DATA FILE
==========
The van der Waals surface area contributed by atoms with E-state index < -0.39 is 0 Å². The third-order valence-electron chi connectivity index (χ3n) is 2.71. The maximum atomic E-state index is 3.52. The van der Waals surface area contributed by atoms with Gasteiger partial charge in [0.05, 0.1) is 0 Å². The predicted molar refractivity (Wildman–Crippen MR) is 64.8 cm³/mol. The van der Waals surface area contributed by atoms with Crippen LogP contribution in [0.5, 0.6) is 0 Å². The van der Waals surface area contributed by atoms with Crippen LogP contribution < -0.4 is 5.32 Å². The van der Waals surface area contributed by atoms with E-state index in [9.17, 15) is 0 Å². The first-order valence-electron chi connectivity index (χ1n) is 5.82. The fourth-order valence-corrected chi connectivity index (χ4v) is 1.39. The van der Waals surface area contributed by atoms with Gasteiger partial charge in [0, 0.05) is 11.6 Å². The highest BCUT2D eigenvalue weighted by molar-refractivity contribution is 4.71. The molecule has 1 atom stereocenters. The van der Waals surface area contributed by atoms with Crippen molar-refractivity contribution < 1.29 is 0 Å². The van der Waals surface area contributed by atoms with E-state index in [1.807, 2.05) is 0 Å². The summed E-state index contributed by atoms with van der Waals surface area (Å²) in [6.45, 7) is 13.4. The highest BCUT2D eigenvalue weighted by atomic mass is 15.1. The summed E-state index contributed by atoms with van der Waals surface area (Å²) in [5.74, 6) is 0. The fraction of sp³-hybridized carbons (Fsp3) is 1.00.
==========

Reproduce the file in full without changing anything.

The van der Waals surface area contributed by atoms with E-state index < -0.39 is 0 Å². The third-order valence-electron chi connectivity index (χ3n) is 2.71. The maximum atomic E-state index is 3.52. The van der Waals surface area contributed by atoms with Gasteiger partial charge in [0.05, 0.1) is 0 Å². The predicted molar refractivity (Wildman–Crippen MR) is 64.8 cm³/mol. The van der Waals surface area contributed by atoms with Crippen LogP contribution in [0.5, 0.6) is 0 Å². The van der Waals surface area contributed by atoms with Crippen LogP contribution < -0.4 is 5.32 Å². The van der Waals surface area contributed by atoms with E-state index in [9.17, 15) is 0 Å². The first-order valence-electron chi connectivity index (χ1n) is 5.82. The fourth-order valence-corrected chi connectivity index (χ4v) is 1.39. The van der Waals surface area contributed by atoms with Gasteiger partial charge in [0, 0.05) is 11.6 Å². The highest BCUT2D eigenvalue weighted by molar-refractivity contribution is 4.71. The molecule has 1 atom stereocenters. The van der Waals surface area contributed by atoms with Crippen molar-refractivity contribution < 1.29 is 0 Å². The van der Waals surface area contributed by atoms with E-state index in [1.807, 2.05) is 0 Å². The summed E-state index contributed by atoms with van der Waals surface area (Å²) in [6.45, 7) is 13.4. The highest BCUT2D eigenvalue weighted by atomic mass is 15.1. The summed E-state index contributed by atoms with van der Waals surface area (Å²) in [5.74, 6) is 0. The fraction of sp³-hybridized carbons (Fsp3) is 1.00.